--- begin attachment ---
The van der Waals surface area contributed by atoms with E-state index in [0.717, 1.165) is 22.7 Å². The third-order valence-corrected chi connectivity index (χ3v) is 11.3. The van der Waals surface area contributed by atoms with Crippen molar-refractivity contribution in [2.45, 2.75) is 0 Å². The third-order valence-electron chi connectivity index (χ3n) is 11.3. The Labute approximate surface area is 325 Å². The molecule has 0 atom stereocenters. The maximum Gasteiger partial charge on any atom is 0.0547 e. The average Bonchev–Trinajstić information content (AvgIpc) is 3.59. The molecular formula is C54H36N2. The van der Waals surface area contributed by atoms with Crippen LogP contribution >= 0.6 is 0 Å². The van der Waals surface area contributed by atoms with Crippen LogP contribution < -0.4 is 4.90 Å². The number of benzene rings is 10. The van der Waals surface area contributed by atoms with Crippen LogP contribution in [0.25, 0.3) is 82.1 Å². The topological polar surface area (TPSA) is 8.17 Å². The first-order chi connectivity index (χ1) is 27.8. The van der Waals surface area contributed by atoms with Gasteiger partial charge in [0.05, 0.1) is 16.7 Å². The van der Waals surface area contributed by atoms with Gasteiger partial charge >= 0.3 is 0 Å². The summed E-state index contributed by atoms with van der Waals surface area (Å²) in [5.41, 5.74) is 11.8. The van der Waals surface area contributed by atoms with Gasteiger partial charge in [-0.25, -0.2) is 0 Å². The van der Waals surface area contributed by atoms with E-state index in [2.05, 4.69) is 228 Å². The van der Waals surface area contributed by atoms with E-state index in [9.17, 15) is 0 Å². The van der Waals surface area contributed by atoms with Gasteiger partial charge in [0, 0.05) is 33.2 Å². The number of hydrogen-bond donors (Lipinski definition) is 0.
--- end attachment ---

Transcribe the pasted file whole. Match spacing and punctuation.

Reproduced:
The van der Waals surface area contributed by atoms with E-state index in [0.717, 1.165) is 22.7 Å². The third-order valence-corrected chi connectivity index (χ3v) is 11.3. The van der Waals surface area contributed by atoms with Crippen molar-refractivity contribution in [2.45, 2.75) is 0 Å². The third-order valence-electron chi connectivity index (χ3n) is 11.3. The Labute approximate surface area is 325 Å². The molecule has 0 atom stereocenters. The maximum Gasteiger partial charge on any atom is 0.0547 e. The average Bonchev–Trinajstić information content (AvgIpc) is 3.59. The molecular formula is C54H36N2. The van der Waals surface area contributed by atoms with Crippen LogP contribution >= 0.6 is 0 Å². The van der Waals surface area contributed by atoms with Crippen LogP contribution < -0.4 is 4.90 Å². The number of benzene rings is 10. The van der Waals surface area contributed by atoms with Crippen LogP contribution in [0.25, 0.3) is 82.1 Å². The topological polar surface area (TPSA) is 8.17 Å². The first-order chi connectivity index (χ1) is 27.8. The van der Waals surface area contributed by atoms with Gasteiger partial charge in [0.05, 0.1) is 16.7 Å². The van der Waals surface area contributed by atoms with Gasteiger partial charge >= 0.3 is 0 Å². The summed E-state index contributed by atoms with van der Waals surface area (Å²) in [5.41, 5.74) is 11.8. The van der Waals surface area contributed by atoms with Gasteiger partial charge in [-0.25, -0.2) is 0 Å². The van der Waals surface area contributed by atoms with E-state index in [2.05, 4.69) is 228 Å². The van der Waals surface area contributed by atoms with E-state index in [9.17, 15) is 0 Å². The van der Waals surface area contributed by atoms with Gasteiger partial charge in [0, 0.05) is 33.2 Å². The number of hydrogen-bond donors (Lipinski definition) is 0.